Linguistics, Relativity

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Summary

Linguistics is a research field devoted to the science of language. Its aspects include language form, language meaning, and language in context. The earliest known activities in the description of language have been attributed to Pāṇini around 500 BCE, with his analysis of Sanskrit in Ashtadhyayi.

Details

As constructed popularly through the "Sapir-Whorf Hypothesis", relativists believe that the structure of a particular language is capable of influencing the cognitive patterns through which a person shapes his or her world view. Universalists believe that there are commonalities between human perception as there is in the human capacity for language, while relativists believe that this varies from language to language and person to person. While the Sapir-Whorf hypothesis is an elaboration of this idea expressed through the writings of American linguists Edward Sapir and Benjamin Lee Whorf, it was Sapir's student Harry Hoijer who termed it thus. The 20th century German linguist Leo Weisgerber also wrote extensively about the theory of relativity. Relativists argue for the case of differentiation at the level of cognition and in semantic domains. The emergence of cognitive linguistics in the 1980s also revived an interest in linguistic relativity. Thinkers like George Lakoff have argued that language reflects different cultural metaphors, while the French philosopher of language Jacques Derrida's writings have been seen to be closely associated with the relativist movement in linguistics, especially through deconstruction and was even heavily criticised in the media at the time of his death for his theory of relativism.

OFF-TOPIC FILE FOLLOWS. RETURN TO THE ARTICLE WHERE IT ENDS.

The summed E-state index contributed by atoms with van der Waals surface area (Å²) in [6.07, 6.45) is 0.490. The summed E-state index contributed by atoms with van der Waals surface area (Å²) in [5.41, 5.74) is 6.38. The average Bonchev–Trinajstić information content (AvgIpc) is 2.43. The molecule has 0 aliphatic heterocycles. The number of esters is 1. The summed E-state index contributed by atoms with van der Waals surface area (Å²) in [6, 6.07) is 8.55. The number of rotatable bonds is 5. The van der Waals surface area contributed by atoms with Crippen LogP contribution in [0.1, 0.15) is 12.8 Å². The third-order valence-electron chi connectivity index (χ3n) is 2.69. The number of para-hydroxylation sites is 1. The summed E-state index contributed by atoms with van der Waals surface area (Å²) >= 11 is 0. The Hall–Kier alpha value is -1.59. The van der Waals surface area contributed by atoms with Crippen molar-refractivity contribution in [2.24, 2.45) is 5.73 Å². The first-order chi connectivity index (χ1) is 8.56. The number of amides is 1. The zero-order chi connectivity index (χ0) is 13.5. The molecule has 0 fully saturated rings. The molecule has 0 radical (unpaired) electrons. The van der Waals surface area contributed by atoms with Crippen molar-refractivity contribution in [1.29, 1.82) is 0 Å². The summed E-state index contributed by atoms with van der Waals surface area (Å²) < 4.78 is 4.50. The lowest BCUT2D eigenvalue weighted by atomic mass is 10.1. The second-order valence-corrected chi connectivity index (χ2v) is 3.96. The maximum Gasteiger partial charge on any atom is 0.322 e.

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External Links

  • WikipediaThe Linguist ListGlossary of linguistic termsLanguage LogGlottopediaLinguistic sub-fields"Linguistics" section

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